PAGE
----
Writer Emily Lindin closes her Twitter after sexist tweets

(Photo by Gokhan Balci/Anadolu Agency/Getty Images)

Credit: Anadolu Agency

Credit: Anadolu Agency

(Photo by Gokhan Balci/Anadolu Agency/Getty Images)

Teen Vogue's Emily Lindin has more than 23,000 followers on Twitter but, unless you're in that crowd, you won't be seeing her tweets any time soon. On Tuesday night, Lindin locked down her account after a wildly unpopular tweet earned her the scorn of what seems like just about all of social media. And that's a lot of scorn.

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Lindin wrote: “Here’s an unpopular opinion: I’m actually not at all concerned about innocent men losing their jobs over false sexual assault/harassment allegations.” When the backlash ensued, the writer tried to justify her position, writing “false allegations VERY rarely happen, so even bringing it up borders on a derailment tactic. It’s a microscopic risk in comparison to the issue at hand (worldwide, systemic oppression of half the population).”

Lindin then declared: “The benefit of all of us getting to finally tell the truth + the impact on victims FAR outweigh the loss of any one man’s reputation,” and added, “If some innocent men’s reputations have to take a hit in the process of undoing the patriarchy, that is a price I am absolutely willing to pay.”

Critics lined up to criticize her, with CNN’s Jake Tapper referencing “To Kill a Mockingbird,” in which a character with high moral standards champions above a prejudiced town.

He also hit back on Lindin after her response, saying that her point of view is “immoral” and it’s not a price that she will pay.

Donald Trump Jr. also weighed in on the controversy.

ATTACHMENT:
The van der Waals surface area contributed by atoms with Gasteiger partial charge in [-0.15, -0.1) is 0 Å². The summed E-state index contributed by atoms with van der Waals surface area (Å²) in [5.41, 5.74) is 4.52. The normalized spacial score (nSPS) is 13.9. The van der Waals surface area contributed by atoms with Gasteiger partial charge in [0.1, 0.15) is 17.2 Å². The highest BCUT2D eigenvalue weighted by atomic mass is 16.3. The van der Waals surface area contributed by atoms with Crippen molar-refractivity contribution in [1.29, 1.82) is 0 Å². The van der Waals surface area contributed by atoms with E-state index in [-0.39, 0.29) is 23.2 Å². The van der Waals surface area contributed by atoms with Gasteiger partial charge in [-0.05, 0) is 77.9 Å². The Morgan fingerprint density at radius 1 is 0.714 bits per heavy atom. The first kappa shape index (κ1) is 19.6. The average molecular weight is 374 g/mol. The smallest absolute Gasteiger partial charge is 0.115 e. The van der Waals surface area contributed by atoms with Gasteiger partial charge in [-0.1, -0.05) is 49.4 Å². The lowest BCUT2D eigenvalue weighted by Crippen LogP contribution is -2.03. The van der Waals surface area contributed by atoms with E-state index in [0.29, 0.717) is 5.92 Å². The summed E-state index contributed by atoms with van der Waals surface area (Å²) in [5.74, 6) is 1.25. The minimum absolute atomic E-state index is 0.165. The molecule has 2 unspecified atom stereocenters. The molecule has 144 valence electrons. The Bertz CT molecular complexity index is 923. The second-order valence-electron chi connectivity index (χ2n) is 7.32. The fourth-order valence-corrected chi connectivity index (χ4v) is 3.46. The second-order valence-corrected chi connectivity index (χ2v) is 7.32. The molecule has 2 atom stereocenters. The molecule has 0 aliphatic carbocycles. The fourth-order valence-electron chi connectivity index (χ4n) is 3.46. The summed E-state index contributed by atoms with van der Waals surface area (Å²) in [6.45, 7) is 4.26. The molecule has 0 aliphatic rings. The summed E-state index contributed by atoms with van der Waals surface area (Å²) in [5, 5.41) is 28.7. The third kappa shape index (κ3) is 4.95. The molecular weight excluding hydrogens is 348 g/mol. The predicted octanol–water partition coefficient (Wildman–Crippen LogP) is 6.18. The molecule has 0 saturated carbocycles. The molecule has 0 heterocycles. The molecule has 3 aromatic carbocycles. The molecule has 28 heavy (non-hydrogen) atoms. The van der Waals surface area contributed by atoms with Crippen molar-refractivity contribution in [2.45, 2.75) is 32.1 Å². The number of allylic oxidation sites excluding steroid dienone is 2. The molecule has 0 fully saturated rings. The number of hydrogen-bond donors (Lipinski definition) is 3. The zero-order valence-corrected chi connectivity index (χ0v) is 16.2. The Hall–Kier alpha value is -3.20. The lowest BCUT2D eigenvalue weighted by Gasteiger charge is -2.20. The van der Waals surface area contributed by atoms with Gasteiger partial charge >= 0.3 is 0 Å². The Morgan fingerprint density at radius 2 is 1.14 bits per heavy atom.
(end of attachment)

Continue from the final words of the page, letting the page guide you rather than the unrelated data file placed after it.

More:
While she claims that she's a columnist Teen Vogue, according to her bio on the magazine's website, she hasn't written since mid-July. Rare has reached out to Conde Nast, the company that owns Teen Vogue, asking for a comment. At the time of publication, Rare has not heard back.

In addition to her work at the magazine, Linden has produced "Unslut," which is a documentary about combating "slut-shaming" and sexual bullying in schools. According to her bio on the film's website, she has also written for a number of other outlets including "The Daily Dot" and "Glamour UK" and did a piece entitled "Let's Talk about Sex with our Children" for the popular blog "Scary Mommy."

Linden’s remarks come as an avalanche of sexual harassment claims are leveled against powerful men. The floodgates burst when Hollywood mogul Harvey Weinstein was accused of sexually harassing scores of women but the allegations have since been leveled against powerful men in Washington and journalism.

Some critics have also warned about painting sexual predators with a broad brush; Bari Weiss of the New York Times posited that there’s cause to be disturbed by the “moral flattening” that’s going on.

Just for reference, here’s a clip of Emily Linden and Amber Rose on the popular show “The Doctors” in which they talk about sexual bullying.

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